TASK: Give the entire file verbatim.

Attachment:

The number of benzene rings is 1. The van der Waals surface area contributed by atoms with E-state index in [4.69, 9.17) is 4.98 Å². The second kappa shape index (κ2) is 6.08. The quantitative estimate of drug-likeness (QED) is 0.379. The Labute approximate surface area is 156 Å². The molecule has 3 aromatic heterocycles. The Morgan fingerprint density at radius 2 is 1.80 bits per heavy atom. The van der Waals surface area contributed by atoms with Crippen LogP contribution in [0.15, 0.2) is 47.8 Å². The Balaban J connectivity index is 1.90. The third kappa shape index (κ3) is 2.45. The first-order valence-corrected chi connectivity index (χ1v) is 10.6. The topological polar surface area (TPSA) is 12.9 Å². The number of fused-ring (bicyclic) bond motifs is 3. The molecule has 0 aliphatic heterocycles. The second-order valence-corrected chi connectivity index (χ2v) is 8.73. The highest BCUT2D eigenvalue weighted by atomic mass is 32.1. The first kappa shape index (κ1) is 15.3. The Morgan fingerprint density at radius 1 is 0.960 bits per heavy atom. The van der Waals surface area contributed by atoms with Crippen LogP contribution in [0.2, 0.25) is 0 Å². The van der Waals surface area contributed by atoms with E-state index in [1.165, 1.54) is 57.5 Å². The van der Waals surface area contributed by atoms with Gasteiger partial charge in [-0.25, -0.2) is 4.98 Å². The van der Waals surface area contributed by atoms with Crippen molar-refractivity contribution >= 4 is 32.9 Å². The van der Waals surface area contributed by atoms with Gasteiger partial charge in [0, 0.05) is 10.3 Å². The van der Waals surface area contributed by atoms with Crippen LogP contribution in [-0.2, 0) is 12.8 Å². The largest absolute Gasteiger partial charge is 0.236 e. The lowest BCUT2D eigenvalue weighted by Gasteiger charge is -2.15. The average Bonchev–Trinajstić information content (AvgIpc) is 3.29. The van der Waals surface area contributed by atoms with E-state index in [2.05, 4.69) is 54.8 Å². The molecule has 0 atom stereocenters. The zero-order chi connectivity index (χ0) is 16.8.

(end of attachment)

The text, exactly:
The number of benzene rings is 1. The van der Waals surface area contributed by atoms with E-state index in [4.69, 9.17) is 4.98 Å². The second kappa shape index (κ2) is 6.08. The quantitative estimate of drug-likeness (QED) is 0.379. The Labute approximate surface area is 156 Å². The molecule has 3 aromatic heterocycles. The Morgan fingerprint density at radius 2 is 1.80 bits per heavy atom. The van der Waals surface area contributed by atoms with Crippen LogP contribution in [0.15, 0.2) is 47.8 Å². The Balaban J connectivity index is 1.90. The third kappa shape index (κ3) is 2.45. The first-order valence-corrected chi connectivity index (χ1v) is 10.6. The topological polar surface area (TPSA) is 12.9 Å². The number of fused-ring (bicyclic) bond motifs is 3. The molecule has 0 aliphatic heterocycles. The second-order valence-corrected chi connectivity index (χ2v) is 8.73. The highest BCUT2D eigenvalue weighted by atomic mass is 32.1. The first kappa shape index (κ1) is 15.3. The Morgan fingerprint density at radius 1 is 0.960 bits per heavy atom. The van der Waals surface area contributed by atoms with Crippen LogP contribution in [0.2, 0.25) is 0 Å². The van der Waals surface area contributed by atoms with E-state index in [1.165, 1.54) is 57.5 Å². The van der Waals surface area contributed by atoms with Gasteiger partial charge in [-0.25, -0.2) is 4.98 Å². The van der Waals surface area contributed by atoms with Crippen molar-refractivity contribution >= 4 is 32.9 Å². The van der Waals surface area contributed by atoms with Gasteiger partial charge in [0, 0.05) is 10.3 Å². The van der Waals surface area contributed by atoms with Crippen LogP contribution in [-0.2, 0) is 12.8 Å². The largest absolute Gasteiger partial charge is 0.236 e. The lowest BCUT2D eigenvalue weighted by Gasteiger charge is -2.15. The average Bonchev–Trinajstić information content (AvgIpc) is 3.29. The van der Waals surface area contributed by atoms with E-state index in [2.05, 4.69) is 54.8 Å². The molecule has 0 atom stereocenters. The zero-order chi connectivity index (χ0) is 16.8.